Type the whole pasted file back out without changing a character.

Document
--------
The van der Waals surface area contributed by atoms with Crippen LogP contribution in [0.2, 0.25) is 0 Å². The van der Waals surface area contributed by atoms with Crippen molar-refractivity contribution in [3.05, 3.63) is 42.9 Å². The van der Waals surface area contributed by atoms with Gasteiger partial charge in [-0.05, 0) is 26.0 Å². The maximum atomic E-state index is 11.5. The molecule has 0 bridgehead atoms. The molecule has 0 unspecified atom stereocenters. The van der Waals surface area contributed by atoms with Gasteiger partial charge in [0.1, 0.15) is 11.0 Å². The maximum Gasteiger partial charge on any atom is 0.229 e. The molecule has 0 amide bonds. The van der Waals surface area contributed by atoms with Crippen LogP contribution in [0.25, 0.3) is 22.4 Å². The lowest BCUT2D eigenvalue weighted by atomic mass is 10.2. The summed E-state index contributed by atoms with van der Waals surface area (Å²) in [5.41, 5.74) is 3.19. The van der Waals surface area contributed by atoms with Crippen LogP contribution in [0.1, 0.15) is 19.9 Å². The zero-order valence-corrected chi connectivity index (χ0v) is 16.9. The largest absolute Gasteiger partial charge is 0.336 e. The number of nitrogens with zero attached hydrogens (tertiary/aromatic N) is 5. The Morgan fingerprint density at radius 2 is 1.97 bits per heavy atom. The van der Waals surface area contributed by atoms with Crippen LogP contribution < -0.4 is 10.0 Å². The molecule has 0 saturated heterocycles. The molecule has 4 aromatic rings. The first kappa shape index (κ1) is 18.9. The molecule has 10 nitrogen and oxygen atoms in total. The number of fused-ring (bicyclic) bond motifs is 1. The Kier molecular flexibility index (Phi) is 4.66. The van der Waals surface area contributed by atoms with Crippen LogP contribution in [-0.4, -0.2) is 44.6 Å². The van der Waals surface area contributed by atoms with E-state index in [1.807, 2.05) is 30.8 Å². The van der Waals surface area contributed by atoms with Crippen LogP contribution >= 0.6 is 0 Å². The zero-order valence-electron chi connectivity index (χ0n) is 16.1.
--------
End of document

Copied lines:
The van der Waals surface area contributed by atoms with Crippen LogP contribution in [0.2, 0.25) is 0 Å². The van der Waals surface area contributed by atoms with Crippen molar-refractivity contribution in [3.05, 3.63) is 42.9 Å². The van der Waals surface area contributed by atoms with Gasteiger partial charge in [-0.05, 0) is 26.0 Å². The maximum atomic E-state index is 11.5. The molecule has 0 bridgehead atoms. The molecule has 0 unspecified atom stereocenters. The van der Waals surface area contributed by atoms with Gasteiger partial charge in [0.1, 0.15) is 11.0 Å². The maximum Gasteiger partial charge on any atom is 0.229 e. The molecule has 0 amide bonds. The van der Waals surface area contributed by atoms with Crippen LogP contribution in [0.25, 0.3) is 22.4 Å². The lowest BCUT2D eigenvalue weighted by atomic mass is 10.2. The summed E-state index contributed by atoms with van der Waals surface area (Å²) in [5.41, 5.74) is 3.19. The van der Waals surface area contributed by atoms with Crippen LogP contribution in [0.1, 0.15) is 19.9 Å². The zero-order valence-corrected chi connectivity index (χ0v) is 16.9. The largest absolute Gasteiger partial charge is 0.336 e. The number of nitrogens with zero attached hydrogens (tertiary/aromatic N) is 5. The Morgan fingerprint density at radius 2 is 1.97 bits per heavy atom. The van der Waals surface area contributed by atoms with Crippen LogP contribution < -0.4 is 10.0 Å². The molecule has 0 saturated heterocycles. The molecule has 4 aromatic rings. The first kappa shape index (κ1) is 18.9. The molecule has 10 nitrogen and oxygen atoms in total. The number of fused-ring (bicyclic) bond motifs is 1. The Kier molecular flexibility index (Phi) is 4.66. The van der Waals surface area contributed by atoms with Crippen LogP contribution in [-0.4, -0.2) is 44.6 Å². The van der Waals surface area contributed by atoms with E-state index in [1.807, 2.05) is 30.8 Å². The van der Waals surface area contributed by atoms with Crippen LogP contribution >= 0.6 is 0 Å². The zero-order valence-electron chi connectivity index (χ0n) is 16.1.